Another thing to consider is that the Dems are also engaging in a little race discrimination. Clearly, some of the judges they have opposed have been blocked because they are conservative minorities. Conservatives like Condi Rice, Clarence Thomas, and Colin Powell make the race card harder to play for the Dems. They do not want a Republican president to put the first Hispanic or black woman on the Supreme Court.

  • ||

    David,

    Your question goes to what is really the heart of the problem. The "Borking" of judges only became an issue once liberal activists began inventing new constitutional rights from bench. As Justice Scalia has pointed out, once judges began converting their personal beliefs into law, their personal views became a legitimate issue, and the courts were politicized. That's why judicial activism is so horrible. In the past, qualifications, character, and judicial temperment were the only things looked at by the Senate, not the nominee's personal views on this or that.

  • ||

    Ben,

    Wouldn't strict adherence to all church doctrines essentially make a judge, politician a puppet of foreign power? Are a person's beliefs supposed to change according to reflect papal decress that they don't agree with? If not, are they then no longer Catholic, or no longer devout?

  • ||

    Since when is it considered radical to ask our senators to vote yes or no? It would have been good to observe a supreme court justice Robert Bork at work but, the senate majority voted no. OK, no problem. It's true that a significant number of Clinton's appointees were blocked in his second term. The missing key in the present controversy glares because it is not mentioned. The senators are NOT VOTING! Why? Because the Dems are filibustering the current crop of nominees, one of them being Janice Rogers Brown. The Dems always brag about being advocates for blacks and minorities. IMHO, the Dems are cowards, hiding behind the unprecedented filibuster because one of these nominees (Brown) is black. The filibuster will not disappear if the GOP exercises the consititional option.

  • Warren||

    A GOR link?

    Cathy, you are inviting speculation into your sexual proclivity. Last time I did that, my post was consigned to the memory hole. Or perhaps it was more about your do than your sexuality.

  • ||

    "But regardless of what the current makeup of the courts is, the fact is that the Dems have now set up a standard which prohibits the brightest, most promising Christian judges from being confirmed unless they are squishy on the moral beliefs associated with their faith."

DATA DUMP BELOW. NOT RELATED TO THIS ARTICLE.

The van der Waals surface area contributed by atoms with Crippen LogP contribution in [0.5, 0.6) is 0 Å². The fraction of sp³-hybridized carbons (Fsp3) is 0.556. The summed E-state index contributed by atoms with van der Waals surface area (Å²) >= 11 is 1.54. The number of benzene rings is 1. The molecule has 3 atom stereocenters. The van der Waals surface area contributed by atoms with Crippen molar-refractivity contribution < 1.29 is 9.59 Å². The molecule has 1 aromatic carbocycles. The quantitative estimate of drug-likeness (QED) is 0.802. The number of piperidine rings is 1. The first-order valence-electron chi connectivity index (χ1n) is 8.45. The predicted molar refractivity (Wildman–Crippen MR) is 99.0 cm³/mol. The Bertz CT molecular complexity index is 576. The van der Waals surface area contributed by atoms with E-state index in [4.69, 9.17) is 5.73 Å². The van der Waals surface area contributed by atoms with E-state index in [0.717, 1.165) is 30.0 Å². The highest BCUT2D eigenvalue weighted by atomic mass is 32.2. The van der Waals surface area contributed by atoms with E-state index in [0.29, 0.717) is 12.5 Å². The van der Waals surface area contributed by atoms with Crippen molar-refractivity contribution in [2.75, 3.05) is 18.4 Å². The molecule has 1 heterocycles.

Really? Is that how you describe the 190 judges who have been confirmed? All morally squishy pro-choicers?

    "Another thing to consider is that the Dems are also engaging in a little race discrimination. Clearly, some of the judges they have opposed have been blocked because they are conservative minorities." I just everyone to read this again. "the Dems are engaging in race discrimination (because) some of the judges they have opposed are conservative minorities." Shame on you.

  • Anderson||

    Sorry, but that's just dumb. Pro-lifers oppose abortion on the grounds that it is murder.

    The Washington Post poll published on 4/25/05 finds that only 14% of Americans believe that abortion should always be illegal, with 28% more thinking it should be illegal "in most cases." Those dumb 28%

    It's remarkable to ponder that 1/7 of the American people are the tail wagging the dog on the abortion issue.

  • p-dawg||

    Re: "devout" Catholics.

    I am anti-organized religion. I'm stating that up front to make my position clear. If you break with the RCC on ANY major doctrine, including but not limited to abortion, war, death penalty, or birth control, you ARE NOT a devout Catholic. Period. That's like saying 'Well, I'm a hardcore Vegan, except for steak and bacon. I eat those, but I'm still a hardcore Vegan.' It just doesn't make sense. You're breaking the definition of devout by applying that term to those who DO NOT FIT IT.
    I don't think a person's position on any one law should disqualify him or her from serving on the SCOTUS. That's why there's more than one justice. Duh. It isn't like there's only one view in our country, after all. It also isn't like we can pretend that *any* nominee is going to be 100% impartial. True impartiality's so rare as to be virutally nonexistent. It would be like blocking any justice who was a rabid gay marriage supporter. I realize everyone wants to push their agenda, but you have to let others push theirs, too. Otherwise we dip even further into fascism. Note: Judges legislate from the bench these days. Even the ones who are 'better' about it still do it. If you are waiting for justices to be appointed who do not legislate from the bench, well...you have a better shot at Godot dropping by.